Bank holiday weather to play key role in sales

By Matt Atherton contact

- Last updated on GMT

Some products will sell better with the right weather
Some products will sell better with the right weather

Related tags: Weather, Alcoholic beverage, Coffee

Food and drink manufacturers were advised to check historical weather records before producing goods to be sold over the bank holiday weekend.

Aon Benfield, a reinsurance intermediary, said the weather would have a big influence on the types of food and beverages sold at two of the UK’s largest bank holiday events. It compiled 15-year records for rainfall and temperature at the Notting Hill Carnival, and the Reading Festival.

Aon Benfield said companies planning to sell products this long-weekend should first check weather forecasts before putting all of their eggs in one basket.

‘Switch the drinks they consume’

Aon Benfield’s global head of weather risk Kurt Cripps said: “Drinks brands have become synonymous with the festival scene, and it’s well known that when the average temperature changes, or if rainfall is beyond a certain level, people will switch the drinks they consume or the food they eat.”

The chart below shows that Reading Festival experienced warm and dry weather in 2001 and 2003. Cripps said: “Ice cream, soft drinks, rosé wine, cider and bottled water brands on sale at the Reading Festival this year will be hoping for a repeat of 2001 and 2003.”

 

weather reading festival chart

Meanwhile, the Notting Hill Carnival had very little rainfall in 2013, but the following year had the largest rainfall on record. Cider would be more favourable to consumers in 2013’s warm and dry conditions, while beer would make more sales in 2014’s milder and wetter climate, Cripps said.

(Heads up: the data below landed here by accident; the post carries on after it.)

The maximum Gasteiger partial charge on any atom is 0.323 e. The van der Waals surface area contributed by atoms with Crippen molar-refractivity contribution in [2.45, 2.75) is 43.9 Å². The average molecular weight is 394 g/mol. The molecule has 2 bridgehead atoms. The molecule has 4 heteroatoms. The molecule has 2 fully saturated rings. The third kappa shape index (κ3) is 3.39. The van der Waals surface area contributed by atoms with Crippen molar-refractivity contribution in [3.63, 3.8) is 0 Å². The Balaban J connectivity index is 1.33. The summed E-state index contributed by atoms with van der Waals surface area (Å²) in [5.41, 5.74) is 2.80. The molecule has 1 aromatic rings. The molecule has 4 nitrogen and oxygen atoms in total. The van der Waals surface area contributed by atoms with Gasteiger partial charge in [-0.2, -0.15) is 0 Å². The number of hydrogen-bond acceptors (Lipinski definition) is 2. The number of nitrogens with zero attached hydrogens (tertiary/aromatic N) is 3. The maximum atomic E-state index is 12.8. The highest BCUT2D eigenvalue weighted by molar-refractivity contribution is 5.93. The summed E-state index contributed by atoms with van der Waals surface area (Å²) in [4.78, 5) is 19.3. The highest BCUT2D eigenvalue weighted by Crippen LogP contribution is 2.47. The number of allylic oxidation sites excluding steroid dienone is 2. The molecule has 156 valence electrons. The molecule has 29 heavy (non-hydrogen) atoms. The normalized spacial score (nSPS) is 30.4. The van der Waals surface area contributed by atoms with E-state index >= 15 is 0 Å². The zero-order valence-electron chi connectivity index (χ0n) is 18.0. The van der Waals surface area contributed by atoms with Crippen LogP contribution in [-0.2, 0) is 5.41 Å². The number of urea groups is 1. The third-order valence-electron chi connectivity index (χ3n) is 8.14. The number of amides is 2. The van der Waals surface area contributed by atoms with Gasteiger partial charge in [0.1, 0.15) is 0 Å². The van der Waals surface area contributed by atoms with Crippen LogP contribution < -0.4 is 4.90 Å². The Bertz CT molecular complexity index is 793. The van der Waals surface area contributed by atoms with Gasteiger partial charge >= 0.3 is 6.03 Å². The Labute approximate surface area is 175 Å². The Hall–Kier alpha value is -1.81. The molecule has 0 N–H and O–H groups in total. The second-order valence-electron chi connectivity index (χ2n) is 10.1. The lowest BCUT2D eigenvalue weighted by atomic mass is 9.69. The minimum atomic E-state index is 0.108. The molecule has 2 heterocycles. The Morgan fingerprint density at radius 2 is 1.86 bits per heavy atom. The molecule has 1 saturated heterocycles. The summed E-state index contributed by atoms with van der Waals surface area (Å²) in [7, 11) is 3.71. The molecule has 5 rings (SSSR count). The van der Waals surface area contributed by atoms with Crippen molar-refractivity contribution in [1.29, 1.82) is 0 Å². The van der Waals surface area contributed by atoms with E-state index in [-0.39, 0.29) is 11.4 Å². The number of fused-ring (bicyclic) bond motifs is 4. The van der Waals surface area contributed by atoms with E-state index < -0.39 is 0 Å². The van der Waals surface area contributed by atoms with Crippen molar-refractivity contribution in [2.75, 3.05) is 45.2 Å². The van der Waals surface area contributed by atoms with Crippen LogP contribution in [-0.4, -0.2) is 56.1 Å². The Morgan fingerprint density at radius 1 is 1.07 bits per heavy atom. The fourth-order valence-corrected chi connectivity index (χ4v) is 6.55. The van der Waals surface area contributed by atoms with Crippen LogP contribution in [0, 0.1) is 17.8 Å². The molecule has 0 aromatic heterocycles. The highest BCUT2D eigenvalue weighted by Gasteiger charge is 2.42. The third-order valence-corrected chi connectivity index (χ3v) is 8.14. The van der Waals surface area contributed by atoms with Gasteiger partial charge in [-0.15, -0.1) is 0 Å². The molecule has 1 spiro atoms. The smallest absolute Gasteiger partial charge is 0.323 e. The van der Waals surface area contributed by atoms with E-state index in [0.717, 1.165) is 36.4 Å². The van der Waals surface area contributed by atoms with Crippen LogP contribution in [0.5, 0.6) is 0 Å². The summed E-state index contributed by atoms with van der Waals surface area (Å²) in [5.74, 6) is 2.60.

weather notting hill carnival chart

‘Wrong weather can significantly reduce income’

“Events like Reading Festival are hugely important for food and beverage brands today,” ​said Cripps. “Too much of the wrong weather can significantly reduce income at a time when their marketing exposure is at its greatest.

“By overlaying historic weather experience against an individual company’s active results, you can begin to understand its impact and take steps to reduce the risk with a solution that meets any shortfall in sales or covers additional margin calls when demand goes up.”

Sales impacted by weather

  • Irn-Bru manufacturer AG Barr blamed its drop in sales​ on the adverse weather earlier this month.
  • Unilever had noticed poor ice-cream sales​ in 2013, after a wet summer.
  • Chocolate producer Thornton’s had seen a sales dip​ after a warm period in 2011.

Related topics: Supply Chain

Related news

Show more